- Flavored Teas - mix it up by using different flavored teas like peach, orange, raspberry, or mint.
- Decaffeinated - use decaffeinated teas like chamomile or peppermint tea.
- Fruits & Herbs - try different garnishes like fruits (blueberries, strawberries) and herbs (mint, basil).
- Adult friendly - add a splash of vodka, rum, whiskey, or lemoncello for a grown-up version.
Or combine some of these ideas and do something like peach green tea lemonade!
Drop us a note in the comments to let us know your favorite combos. Chances are, we'll want to try them, too!
There's a really good chance you already have the equipment you need for this recipe. Here are my go-tos and why I love them:
All-Clad 1-Quart Stainless Steel Sauce Pan - It's the perfect size for boiling two cups of water to steep tea. I also like it for warming butter, making oatmeal, and heating up soup or leftovers. And, heck, it's kinda bowl-sized, so when Doug's not home, I'll eat right out of this pan - HA! Listen it's pricey. All-Clad is, but it's worth it, especially if you can get it on sale.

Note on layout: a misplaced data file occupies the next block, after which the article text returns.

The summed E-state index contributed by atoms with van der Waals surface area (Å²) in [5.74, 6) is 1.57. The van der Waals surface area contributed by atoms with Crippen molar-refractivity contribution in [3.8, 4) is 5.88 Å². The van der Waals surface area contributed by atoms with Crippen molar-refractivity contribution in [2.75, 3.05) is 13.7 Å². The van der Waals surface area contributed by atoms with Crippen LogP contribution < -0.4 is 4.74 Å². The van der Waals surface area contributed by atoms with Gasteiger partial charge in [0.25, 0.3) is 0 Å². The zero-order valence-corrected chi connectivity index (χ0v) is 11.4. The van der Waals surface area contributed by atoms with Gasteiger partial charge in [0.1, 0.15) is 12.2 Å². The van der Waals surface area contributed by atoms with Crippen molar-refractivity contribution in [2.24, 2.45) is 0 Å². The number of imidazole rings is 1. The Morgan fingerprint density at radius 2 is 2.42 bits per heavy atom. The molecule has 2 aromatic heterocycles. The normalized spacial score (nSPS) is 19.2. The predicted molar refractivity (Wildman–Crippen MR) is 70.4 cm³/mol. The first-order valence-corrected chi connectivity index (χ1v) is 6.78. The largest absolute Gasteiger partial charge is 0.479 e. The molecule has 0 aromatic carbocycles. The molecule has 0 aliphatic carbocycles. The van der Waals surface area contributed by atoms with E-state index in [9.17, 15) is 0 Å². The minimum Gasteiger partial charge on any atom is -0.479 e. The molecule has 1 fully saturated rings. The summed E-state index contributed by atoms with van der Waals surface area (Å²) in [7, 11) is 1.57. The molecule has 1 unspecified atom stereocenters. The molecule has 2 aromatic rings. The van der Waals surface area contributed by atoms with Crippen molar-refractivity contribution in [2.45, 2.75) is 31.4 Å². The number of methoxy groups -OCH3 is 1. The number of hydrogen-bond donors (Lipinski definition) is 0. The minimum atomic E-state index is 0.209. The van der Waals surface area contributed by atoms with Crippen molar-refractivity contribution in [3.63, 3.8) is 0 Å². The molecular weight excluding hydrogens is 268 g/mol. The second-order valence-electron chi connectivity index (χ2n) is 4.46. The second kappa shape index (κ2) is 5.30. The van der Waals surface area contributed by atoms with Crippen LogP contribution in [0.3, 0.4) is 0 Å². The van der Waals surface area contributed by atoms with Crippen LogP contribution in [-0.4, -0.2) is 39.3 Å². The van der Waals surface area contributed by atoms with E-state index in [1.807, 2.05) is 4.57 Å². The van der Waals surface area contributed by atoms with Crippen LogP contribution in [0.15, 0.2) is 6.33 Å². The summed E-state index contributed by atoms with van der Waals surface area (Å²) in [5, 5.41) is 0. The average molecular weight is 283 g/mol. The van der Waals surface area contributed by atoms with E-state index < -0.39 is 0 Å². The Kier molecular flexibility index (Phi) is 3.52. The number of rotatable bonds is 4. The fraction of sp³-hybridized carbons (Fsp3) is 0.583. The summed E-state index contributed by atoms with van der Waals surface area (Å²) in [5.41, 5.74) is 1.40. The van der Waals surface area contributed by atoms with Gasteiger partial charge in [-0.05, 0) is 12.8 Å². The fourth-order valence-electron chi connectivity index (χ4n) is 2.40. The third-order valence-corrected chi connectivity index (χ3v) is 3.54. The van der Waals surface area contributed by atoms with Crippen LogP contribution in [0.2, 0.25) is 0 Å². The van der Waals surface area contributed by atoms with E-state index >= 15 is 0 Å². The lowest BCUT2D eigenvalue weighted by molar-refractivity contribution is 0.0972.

Either a manual juicer or an electric juicer makes it much easier than juicing a lemon by hand. A manual juicer gives great results, but nothing beats my Breville Citrus Press Pro electric juicer. It's so fast, and I love that it gets every drop of juice from my citrus.
A long-handled wooden spoon is what you need to stir your iced tea lemonade. This set has that, plus a few others that are essentials in the kitchen.
Although the photo shows my vintage Corelle pitcher, I own and highly recommend a colorful Fiesta disc pitcher. It holds a little over a half gallon - perfect for this recipe. And the Art Deco style is never out of style.
Store iced tea lemonade in the refrigerator for up to seven days.
Iced tea lemonade can also be poured into ice cube trays and frozen. Use iced tea lemonade cubes instead of ice to enjoy your iced tea lemonade undiluted.
Be gentle with the tea bags, especially when they're wet. A torn tea bag will cause your iced tea lemonade to have tea leaves in it. It's not harmful, but it's not pretty, either.